The location and anomalous size of Jupiter have been a topic of concern for researchers for a while now since their understanding of planetary information does not match the reality. Now, astronomers might have shed more light on the formation and origins of Jupiter, a gas giant and the largest planet in our Solar System.
Giant planets, according to current models, migrate inwards, form in the outer reaches of a system and even end up closer to their star than they would be supposed to. However, this is not the case of Jupiter as it is orbiting in the thick of the Solar System even though it has the double size of all of the planets combined.
The origins of Jupiter appear to have been demystified by the new study. The formation of the gas giant, according to computer simulations, happened around four times farther out than its current location, slowly spiraling its way inwards over 700,000 years from the inside of the orbit of the current Uranus.
Scientists learned more about the origins of Jupiter, thanks to computer simulations
“This is the first time we have proof that Jupiter was formed a long way from the Sun and then migrated to its current orbit,” said astronomer Simona Pirani of Lund University in Sweden.
Trojans, some asteroids, were used as a base for the research. These share the orbit of Jupiter, and in front of it, there is one group of Trojans, while behind it there being other trails in curved regions centering on the Lagrange points of the planet. The group contains roughly 50 percent more asteroids in front of Jupiter compared to the following group. That is the conundrum.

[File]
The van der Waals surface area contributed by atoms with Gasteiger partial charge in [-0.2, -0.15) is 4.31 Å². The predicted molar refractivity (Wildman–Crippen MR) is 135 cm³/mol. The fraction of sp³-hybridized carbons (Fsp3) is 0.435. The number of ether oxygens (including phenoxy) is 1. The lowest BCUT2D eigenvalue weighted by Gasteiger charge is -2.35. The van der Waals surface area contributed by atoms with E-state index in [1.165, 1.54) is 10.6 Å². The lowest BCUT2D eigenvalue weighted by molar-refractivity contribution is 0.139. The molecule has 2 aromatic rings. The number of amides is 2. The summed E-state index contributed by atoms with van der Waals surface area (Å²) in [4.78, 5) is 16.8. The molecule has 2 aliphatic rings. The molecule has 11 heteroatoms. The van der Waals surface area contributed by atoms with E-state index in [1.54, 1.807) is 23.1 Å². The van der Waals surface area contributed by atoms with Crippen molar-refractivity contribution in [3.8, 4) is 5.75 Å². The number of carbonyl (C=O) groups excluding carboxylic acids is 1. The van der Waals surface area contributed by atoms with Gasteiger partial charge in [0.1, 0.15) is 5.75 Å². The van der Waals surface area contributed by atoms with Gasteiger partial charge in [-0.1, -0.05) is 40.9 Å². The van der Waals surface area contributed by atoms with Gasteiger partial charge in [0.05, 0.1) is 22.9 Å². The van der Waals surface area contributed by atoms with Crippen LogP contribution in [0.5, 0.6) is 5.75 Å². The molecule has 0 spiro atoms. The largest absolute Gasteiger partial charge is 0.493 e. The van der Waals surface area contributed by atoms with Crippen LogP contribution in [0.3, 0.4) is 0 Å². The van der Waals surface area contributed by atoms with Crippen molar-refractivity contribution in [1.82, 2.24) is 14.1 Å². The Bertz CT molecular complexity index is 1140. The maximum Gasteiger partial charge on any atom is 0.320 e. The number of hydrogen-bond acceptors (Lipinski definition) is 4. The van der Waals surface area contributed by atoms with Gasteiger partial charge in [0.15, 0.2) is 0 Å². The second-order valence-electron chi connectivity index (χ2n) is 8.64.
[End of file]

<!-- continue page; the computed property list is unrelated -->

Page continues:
“The asymmetry has always been a mystery in the Solar System,” said Lund University astronomer Anders Johansen. So, for the team to figure out the cause of such a strange imbalance, they ran simulations of the origins of Jupiter.
Erin VanDyke lives on her family farm and has more than 35 years of hands-on experience with the use of livestock guard dogs for predator control. On their farm, Jan and her family use corgis as herding dogs and have raised Shetland sheep, Fainting goats, Morgan and Trakehner horses, and historic breeds of chickens and turkeys. Erin is also an active beekeeper.